Japan and North and South Korea South Korea Japan North Korea
Physical Geography Japan is an archipelagomade-up of over 4,000 islands of volcanic origin. The 4 main islands are Honshu, Hokkaido, Kyushu, and Shikoku. Honshu is the largest and contains 80% of Japan’s population. Both North and South Korea are located on the Korean Peninsula, separated by the 38th Parallel.
Japan’s Geology Mount Fuji Erupting volcanoes Japan is very mountainous. Located within the Pacific “Ring of Fire,” Japan has around 170 volcanoes, of which 75 are active. Mt. Fuji (12,388’), a landmark and symbol of Japan, is classified as an active volcano with a low risk of eruption.
Japan’s Earthquakes Plate tectonic activity contributes to around 7,500 earthquakes yearly in Japan, more than any other country in the world. Earthquakes occurring offshore sometimes cause giant waves, or tsunamis. Japan’s government prepares the people for earthquakes. Despite this some have been devastating, such as the 1995 Kobe quake, which killed over 5,500, and the 1923 Tokyo quake, which leveled the city and killed over 105,000.
Typhoons Monsoons (seasonal shifts in winds) affect seasons in Japan., develop over the Pacific Ocean from late summer tTropical hurricanes, or typhoonso early fall. Typhoon winds can reach over 140mph and cause enormous damage. In 1281, the “divine winds” (kamikaze) of a typhoon devastated the ships of Kublai Khan’s Mongol fleet as they prepared to invade Japan. Damage from a typhoon. Typhoon winds
Emperors, Samurai, and Isolation Emperor Hirohito Samurai Emperor’s Palace, Kyoto Japan’s emperors have reigned over Japan in differing capacities for 1500 years. The Samurai were the military, or warrior class. Japan, isolated from Europe until Portugal arrived in 1543, was forced open to trade by the U.S in 1853. Commodore Perry and his “Black Ships”
Japan and World War II Battleship The U.S.S. Arizona The Arizona Memorial Lack of natural resources, particularly oil and iron ore, contributed to Japan seeking them elsewhere. Japan developed a mighty military(militarism) and began claiming territories outside Japan (imperialism). When WWII began, Japan sided with the Axis Powers, including Nazi Germany. On Dec. 7, 1941 (“A date which will live in infamy”), Japan attacked the U.S. at PearlHarbor, in Hawaii. The surprise attack crippled the U.S. Naval fleet early in the war.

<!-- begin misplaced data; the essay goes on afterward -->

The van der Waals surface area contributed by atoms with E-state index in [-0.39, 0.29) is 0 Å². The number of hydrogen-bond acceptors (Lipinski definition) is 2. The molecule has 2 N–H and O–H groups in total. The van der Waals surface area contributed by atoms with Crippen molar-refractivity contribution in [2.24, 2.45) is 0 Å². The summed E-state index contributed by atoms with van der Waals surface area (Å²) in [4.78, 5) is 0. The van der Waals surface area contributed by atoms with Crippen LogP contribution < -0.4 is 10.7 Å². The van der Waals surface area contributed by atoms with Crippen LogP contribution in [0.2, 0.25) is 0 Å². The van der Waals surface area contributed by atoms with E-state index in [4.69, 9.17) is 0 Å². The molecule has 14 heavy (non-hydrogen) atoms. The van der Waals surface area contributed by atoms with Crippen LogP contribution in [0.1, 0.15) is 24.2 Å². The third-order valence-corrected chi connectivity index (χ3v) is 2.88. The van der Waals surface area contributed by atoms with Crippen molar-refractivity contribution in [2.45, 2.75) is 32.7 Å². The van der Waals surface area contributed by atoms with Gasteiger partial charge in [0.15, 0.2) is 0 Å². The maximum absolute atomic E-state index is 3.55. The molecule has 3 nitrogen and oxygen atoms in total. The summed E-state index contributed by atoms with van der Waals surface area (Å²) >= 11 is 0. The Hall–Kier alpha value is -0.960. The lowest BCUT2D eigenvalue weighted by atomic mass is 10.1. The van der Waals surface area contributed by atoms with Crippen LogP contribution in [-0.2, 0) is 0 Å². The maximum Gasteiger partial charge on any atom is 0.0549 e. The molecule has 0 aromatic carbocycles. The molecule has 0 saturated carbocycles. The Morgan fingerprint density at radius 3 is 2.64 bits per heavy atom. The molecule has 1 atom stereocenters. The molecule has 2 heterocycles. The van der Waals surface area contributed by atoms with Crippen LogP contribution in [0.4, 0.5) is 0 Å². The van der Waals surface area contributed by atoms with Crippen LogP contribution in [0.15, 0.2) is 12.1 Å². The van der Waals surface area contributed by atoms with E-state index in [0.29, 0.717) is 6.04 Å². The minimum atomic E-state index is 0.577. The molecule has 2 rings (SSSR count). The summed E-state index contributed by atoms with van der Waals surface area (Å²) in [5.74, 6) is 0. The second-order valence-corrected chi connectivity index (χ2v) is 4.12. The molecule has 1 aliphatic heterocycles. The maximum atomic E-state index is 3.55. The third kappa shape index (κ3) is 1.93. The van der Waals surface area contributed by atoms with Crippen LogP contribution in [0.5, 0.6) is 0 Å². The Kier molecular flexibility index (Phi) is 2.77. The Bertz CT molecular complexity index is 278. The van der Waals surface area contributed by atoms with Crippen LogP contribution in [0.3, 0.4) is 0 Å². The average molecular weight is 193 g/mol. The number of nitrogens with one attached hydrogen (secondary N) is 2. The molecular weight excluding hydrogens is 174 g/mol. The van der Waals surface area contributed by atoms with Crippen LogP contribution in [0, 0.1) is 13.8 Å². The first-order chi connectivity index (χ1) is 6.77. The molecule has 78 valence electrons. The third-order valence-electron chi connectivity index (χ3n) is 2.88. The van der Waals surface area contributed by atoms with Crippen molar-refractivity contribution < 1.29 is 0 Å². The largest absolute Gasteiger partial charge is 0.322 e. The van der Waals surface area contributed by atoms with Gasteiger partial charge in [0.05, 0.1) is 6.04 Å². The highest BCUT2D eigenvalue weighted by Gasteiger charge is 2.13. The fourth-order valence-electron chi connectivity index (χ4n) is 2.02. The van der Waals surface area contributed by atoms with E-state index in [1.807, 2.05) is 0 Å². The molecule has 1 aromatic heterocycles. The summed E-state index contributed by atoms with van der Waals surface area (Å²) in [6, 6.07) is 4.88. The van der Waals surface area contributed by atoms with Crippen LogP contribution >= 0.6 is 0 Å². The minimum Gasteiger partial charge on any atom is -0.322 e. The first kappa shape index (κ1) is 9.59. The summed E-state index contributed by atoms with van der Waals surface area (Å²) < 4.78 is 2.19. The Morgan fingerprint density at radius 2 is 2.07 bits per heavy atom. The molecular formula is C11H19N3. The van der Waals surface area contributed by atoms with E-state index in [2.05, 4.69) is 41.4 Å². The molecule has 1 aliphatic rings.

Atomic Bombs Two U.S. atomic bombs dropped on Hiroshima and Nagasaki in August of 1945 led the Japanese to surrender, ending WWII. U.S. Occupation From 1945-1952, the U.S. army occupied Japan. Japan became a democracy, the emperor’s and the military’s powers were reduced, and the country and the economy were rebuilt.
QUICK WRITE: Was the United States of America justified in dropping the two atomic bombs on Japan?
Capitalism and the “Economic Miracle” Following WWII, Japan rapidly grew into one of the wealthiest and most developed countries in the world. Japan’s economy is based heavily on foreign trade. Japan specializes in high-tech industries, such as computers and automobiles. In the past, the government has acted to protect Japanese industries by imposing tariffs (import taxes) and quotas (fixed limits) on import goods.
Japan’s People Over 127 million people live in Japan, a country with the land size of California. Japan’s population density is 830 per sq. mi. (CA. is 217). Japan has a very homogenous (uniform) society, where around 99% are of Japanese ancestry. About 80% of the people live on the island of Honshu. Most live in large, crowded cities, like Tokyo (capital), Yokohama, Osaka, and Nagoya.
Religions of Japan The most common faiths in Japan are Buddhism and Shinto. Buddhism, adapted from China, teaches people to seek spiritual enlightenment by overcoming selfishness and living modestly. Early Japanese inhabitants followed Shinto, which worshipped the forces of nature and the spirits of dead ancestors. Japan also has been influenced by Confucianism, including respect and loyalty to elders and those in authority, and benefiting the common good.
Japanese Culture Sumo Wrestling Sushi Rock Garden Judo Bonsai
Korean Flags SOUTH KOREA NORTH KOREA
KOREAN HISTORY 한국의 역사 • Japan and Korea have had a close history. Japan conquered Korea and controlled it until after WW2 • The US & USSR split Korea along the the 38th parallel • The North invaded the South • A truce was called and technically the two countries are still at war
Climate 명. 기후; 풍토 • North Korea has Humid Continental • South Korea has Humid Subtropical LANDFORMS • 600 MILE LONG PENISULA • COSTAL PLAIN ON THE WEST COAST / POPULATION • HILLS AND LOW MOUNTAINS • BORDERED BY YELLOW, EAST CHINA AND SEA OF JAPAN
Korean Population 한국의 인구 NorthKorea has a population of 23 million and a population density of 497 per sq. mi. South Korea has a population of 49 million and a population density of 1,274 per sq. mi. Seoul, the capital city, has over 10 million people. South Korea is one of the most densely populated countries in the world.
ECO/EDU/FOOD/RELIGION • NORTH: COMMAND • SOUTH: MARKET • NORTH: STRICT COMMUNIST IDEALS • LIMITED HIGHER EDU • WORK IS PART OF SCHOOL • SOUTH: WESTERN STYLE EDU • RICE IS A STAPLE PIZZA HUT KOREA • NORTH: STATE CONTROLLED (ALLOWS) • SOUTH: BUDDHIST/CONFUSCIANISM/CHRISTIANITY
Governments of N. & S. Korea North Korea dictator Kim Jong-il….is DEAD! Son is BMOC Kim Jung Un South Korea’s type of government is a republic. The leaders of the country are elected by the population. North Korea is a communist dictatorship with Kim Jong- Un as the totalitarian dictator. He took over leadership of the country when his father died in 2011.
Korean War, 38th Parallel, DMZ Between 1950-1953, a war was fought between North Korea and South Korea. The Korean War ended in a cease-fire. The line separating the two countries is the 38th Parallel. DMZ#1 PAUL BUNYAN
DMZ NORTH SOUTH • PYONYANG
DIFFERENCES IN NORTH KOREA CBS CBS 60 MINUTES N. KOREA WIRED SOUTH KOREA